White supremacist charged with murder in Kansas shootings

White supremacist charged with murder in Kansas shootings
Frazier Glenn Cross Jr., also known as Frazier Glenn Miller Jr., is wheeled into an area of a Kansas jail facility for his arraignment. He is charged with murder in the weekend killings of three people outside Jewish centers near Kansas City. (David Eulitt / Kansas City Star)

OLATHE, Kan. — A white supremacist from Missouri was charged Tuesday with murder in the weekend slayings of three people outside two Jewish facilities.

Frazier Glenn Cross Jr., 73, also known as Frazier Glenn Miller Jr., appeared by video in a packed Johnson County courtroom. He was charged with capital murder and premeditated first-degree murder in connection with Sunday's shootings at the Jewish Community Center of Greater Kansas City and at a nearby Jewish assisted living center, both in Overland Park.


If convicted of capital murder, he could face the death penalty. The local district attorney said he had not decided whether to seek it.

The suspect was brought in a wheelchair to a room at the jail for his video appearance before Johnson County District Judge Daniel Vokins. Cross looked haggard, with bushy salt-and-pepper hair and beard. He wore a dark green uniform unlike the traditional black-and-white stripes worn by others who appeared in court Tuesday.

He had been issued a special uniform, called a "suicide prevention smock," because of the nature of his case, a Johnson County Jail spokesman said. The smock is sleeveless and secured at the sides with Velcro.

Cross did not speak much during the hearing, but stared out of the screen with a slight scowl. His few words came in a gruff voice.

The judge asked whether he wanted to hire an attorney.

"I don't have the money," he said.

Bail was set at $10 million. His next court hearing is scheduled for April 24.

Michael McCulloch, public defender for the 10th Judicial District, told the judge he was appearing for Cross in lieu of the lawyer who would be assigned to represent him from the Kansas Death Penalty Defense Unit based in Topeka, which handles capital cases.

Cross did not enter a plea; that is expected at a later hearing.

McCulloch left court without comment, as did prosecutors. No survivors of the shooting or victims' relatives appeared to have attended the hearing.

Cross faces the capital murder charge in connection with the fatal shooting of Dr. Will Corporon, 69, and his grandson, Reat Underwood, 14, which occurred in rapid succession behind the Jewish Community Center. Reat was there to audition for a local "American Idol"-style competition for high school students. The premeditated murder count relates to the slaying of occupational therapist Terri LaManno, 53, outside Village Shalom, where she planned to visit her elderly mother.

When arrested, Cross shouted, "Heil Hitler!"

Kansas does not have a state hate-crime law. Federal prosecutors are investigating potential federal hate-crime charges, which can be punishable by death if the crime includes certain aggravating factors.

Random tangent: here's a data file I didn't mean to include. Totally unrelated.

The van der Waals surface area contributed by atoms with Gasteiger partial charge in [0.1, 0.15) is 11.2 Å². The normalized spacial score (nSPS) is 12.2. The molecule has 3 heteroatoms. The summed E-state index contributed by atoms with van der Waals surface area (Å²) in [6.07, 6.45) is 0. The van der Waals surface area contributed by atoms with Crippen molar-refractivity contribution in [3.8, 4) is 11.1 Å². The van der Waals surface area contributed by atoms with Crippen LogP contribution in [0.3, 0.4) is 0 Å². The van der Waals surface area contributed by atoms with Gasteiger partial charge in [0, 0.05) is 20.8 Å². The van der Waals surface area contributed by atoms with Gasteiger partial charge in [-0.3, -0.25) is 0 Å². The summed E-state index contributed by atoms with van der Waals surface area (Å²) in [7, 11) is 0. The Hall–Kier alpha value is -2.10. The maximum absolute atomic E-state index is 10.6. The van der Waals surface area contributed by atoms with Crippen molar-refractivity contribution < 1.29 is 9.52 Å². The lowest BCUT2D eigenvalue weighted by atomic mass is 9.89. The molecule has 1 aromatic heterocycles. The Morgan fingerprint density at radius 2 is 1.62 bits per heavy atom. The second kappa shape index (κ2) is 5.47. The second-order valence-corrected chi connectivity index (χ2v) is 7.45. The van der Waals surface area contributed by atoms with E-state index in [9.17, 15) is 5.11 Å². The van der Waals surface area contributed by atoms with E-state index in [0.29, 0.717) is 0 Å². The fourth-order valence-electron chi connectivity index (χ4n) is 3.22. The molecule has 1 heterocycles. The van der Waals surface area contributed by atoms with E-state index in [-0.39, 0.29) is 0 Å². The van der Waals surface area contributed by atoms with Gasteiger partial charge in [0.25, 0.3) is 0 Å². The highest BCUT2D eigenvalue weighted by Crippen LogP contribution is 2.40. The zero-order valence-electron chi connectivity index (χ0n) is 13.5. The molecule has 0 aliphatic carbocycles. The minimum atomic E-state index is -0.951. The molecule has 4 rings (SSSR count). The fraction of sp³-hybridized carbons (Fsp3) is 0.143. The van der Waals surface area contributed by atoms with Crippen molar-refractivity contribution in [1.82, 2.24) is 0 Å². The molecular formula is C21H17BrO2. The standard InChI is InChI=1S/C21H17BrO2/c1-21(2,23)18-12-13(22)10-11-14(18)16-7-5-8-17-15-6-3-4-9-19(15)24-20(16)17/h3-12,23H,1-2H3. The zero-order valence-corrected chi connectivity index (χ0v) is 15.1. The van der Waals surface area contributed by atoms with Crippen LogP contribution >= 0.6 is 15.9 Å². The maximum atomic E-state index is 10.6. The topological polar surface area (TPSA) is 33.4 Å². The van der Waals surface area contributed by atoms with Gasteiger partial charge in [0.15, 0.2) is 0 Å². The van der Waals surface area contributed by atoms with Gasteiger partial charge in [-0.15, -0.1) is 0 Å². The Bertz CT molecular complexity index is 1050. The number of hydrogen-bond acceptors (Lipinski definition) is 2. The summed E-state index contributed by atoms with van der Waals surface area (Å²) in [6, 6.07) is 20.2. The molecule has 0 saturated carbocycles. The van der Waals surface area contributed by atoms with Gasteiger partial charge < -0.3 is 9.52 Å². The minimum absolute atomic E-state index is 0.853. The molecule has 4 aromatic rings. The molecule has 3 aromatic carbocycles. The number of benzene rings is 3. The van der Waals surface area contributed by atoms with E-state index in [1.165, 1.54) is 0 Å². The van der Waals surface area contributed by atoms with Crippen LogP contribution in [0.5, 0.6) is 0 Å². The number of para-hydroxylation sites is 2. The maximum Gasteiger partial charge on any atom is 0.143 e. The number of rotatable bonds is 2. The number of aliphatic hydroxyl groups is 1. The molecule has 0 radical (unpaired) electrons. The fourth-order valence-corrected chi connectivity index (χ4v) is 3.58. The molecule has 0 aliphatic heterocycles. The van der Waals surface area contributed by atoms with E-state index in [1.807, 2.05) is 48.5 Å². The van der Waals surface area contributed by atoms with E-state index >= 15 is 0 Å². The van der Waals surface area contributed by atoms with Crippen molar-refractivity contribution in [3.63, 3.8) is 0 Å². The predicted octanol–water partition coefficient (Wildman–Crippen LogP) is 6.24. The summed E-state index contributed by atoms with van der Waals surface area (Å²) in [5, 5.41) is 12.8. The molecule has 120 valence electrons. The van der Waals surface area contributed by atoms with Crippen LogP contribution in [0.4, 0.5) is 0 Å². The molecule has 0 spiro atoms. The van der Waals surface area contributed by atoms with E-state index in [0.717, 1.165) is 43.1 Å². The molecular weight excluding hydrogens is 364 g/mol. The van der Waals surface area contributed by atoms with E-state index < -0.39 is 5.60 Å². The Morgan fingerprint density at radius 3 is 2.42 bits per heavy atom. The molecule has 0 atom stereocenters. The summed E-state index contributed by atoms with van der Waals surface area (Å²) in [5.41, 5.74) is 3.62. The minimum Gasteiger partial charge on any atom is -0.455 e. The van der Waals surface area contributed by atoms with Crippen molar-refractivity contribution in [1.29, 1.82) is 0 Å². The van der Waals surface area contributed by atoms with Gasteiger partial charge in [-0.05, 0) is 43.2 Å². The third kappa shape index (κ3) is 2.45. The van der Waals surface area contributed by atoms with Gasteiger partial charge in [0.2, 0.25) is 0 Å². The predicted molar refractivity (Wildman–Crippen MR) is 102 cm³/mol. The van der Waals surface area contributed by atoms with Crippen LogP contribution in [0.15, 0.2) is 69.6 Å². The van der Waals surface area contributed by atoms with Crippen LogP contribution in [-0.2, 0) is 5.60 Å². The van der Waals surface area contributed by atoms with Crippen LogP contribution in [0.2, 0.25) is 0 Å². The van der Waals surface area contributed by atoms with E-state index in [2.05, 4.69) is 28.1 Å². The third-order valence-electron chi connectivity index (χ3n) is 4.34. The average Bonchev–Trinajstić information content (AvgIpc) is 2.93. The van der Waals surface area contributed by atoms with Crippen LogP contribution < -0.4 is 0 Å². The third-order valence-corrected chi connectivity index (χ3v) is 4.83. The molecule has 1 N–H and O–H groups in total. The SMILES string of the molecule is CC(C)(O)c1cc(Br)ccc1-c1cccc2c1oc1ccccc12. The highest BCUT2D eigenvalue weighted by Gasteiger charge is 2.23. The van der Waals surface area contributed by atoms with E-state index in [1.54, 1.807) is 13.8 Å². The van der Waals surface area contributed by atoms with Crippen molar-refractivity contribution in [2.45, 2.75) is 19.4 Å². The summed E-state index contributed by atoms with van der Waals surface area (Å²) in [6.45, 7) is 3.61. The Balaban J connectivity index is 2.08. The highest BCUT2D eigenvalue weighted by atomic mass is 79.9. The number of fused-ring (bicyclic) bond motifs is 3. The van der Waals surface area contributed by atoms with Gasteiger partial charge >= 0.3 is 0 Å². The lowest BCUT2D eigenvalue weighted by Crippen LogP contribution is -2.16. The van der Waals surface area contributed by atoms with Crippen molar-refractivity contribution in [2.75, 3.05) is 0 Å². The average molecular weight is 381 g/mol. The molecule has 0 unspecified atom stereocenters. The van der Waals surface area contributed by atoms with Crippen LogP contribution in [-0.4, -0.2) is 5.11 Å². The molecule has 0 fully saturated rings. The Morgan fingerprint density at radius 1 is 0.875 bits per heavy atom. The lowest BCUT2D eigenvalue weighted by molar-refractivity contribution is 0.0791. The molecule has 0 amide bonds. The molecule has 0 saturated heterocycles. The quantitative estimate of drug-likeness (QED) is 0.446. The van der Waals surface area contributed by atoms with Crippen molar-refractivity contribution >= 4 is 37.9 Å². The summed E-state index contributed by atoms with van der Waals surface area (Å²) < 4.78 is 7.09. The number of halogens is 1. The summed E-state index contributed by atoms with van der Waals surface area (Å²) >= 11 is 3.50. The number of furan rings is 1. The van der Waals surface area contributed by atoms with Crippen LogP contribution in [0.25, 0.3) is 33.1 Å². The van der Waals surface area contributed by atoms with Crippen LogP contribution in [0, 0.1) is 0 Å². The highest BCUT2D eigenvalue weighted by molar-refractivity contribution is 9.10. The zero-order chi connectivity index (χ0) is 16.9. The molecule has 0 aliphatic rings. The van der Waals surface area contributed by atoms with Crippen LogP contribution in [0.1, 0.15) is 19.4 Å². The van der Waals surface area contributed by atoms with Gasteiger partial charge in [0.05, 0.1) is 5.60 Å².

Cross, better known as Miller, has a four-decade career of supporting white supremacist causes. He served as the former grand dragon of the Carolina Knights of the Ku Klux Klan; belonged to the Order, best known for assassinating a Denver talk-show host; and at one point threatened to assassinate the founder of the Southern Poverty Law Center, whom he considered a "racial enemy."

In the late 1980s, facing federal weapons and other charges, he testified against fellow white supremacists as part of a plea bargain and entered the federal witness protection program.

As Miller, he sought a U.S. Senate seat in 2010 from his home in the southern Missouri farm town of Aurora. He ran on a white supremacist platform, receiving just seven votes out of nearly 2 million cast.

Although none of the shooting victims was Jewish, prosecutors said the issue in bringing hate-crime charges was the suspect's intent, not whether he achieved his goal.

"We are far from having all the evidence," said Barry Grissom, U.S. attorney for the district of Kansas. But he added, "The evidence we have gathered today leads me to believe that we do have enough" to bring federal hate-crime charges.

The last death penalty case in Johnson County came in the early 2000s, and is still on appeal. The last inmates executed in Kansas were serial killers James Latham and George York in 1965.

Johnson County Dist. Atty. Steve Howe said he would decide whether to seek the death penalty after consulting victims' families.

"This is about making sure justice is done. This isn't about retribution. This is about seeking justice for the families," he said.

Howe said investigators did not think anyone else was involved in the attack. He declined to comment about an FBI search of a trailer near Cross' home in southern Missouri on Monday night. He also refused to comment about how Cross, a convicted felon, obtained the shotgun he is said to have used in the shooting. Nor would he say whether Cross would face gun charges. Overland Park Police Chief John Douglass has said Cross also may have had a handgun and an assault rifle.

Asked why he was charged as Cross rather than Miller — the name under which he owns property and is registered to vote — Howe said:

"Law enforcement at the time of the arrest believes that is the name — the appropriate name. It doesn't preclude us, if we think there's other aliases, to list that in an amended complaint. But as of now, we're proceeding under this name under the complaint we have."

Times staff writer Matt Pearce in Los Angeles contributed to this report.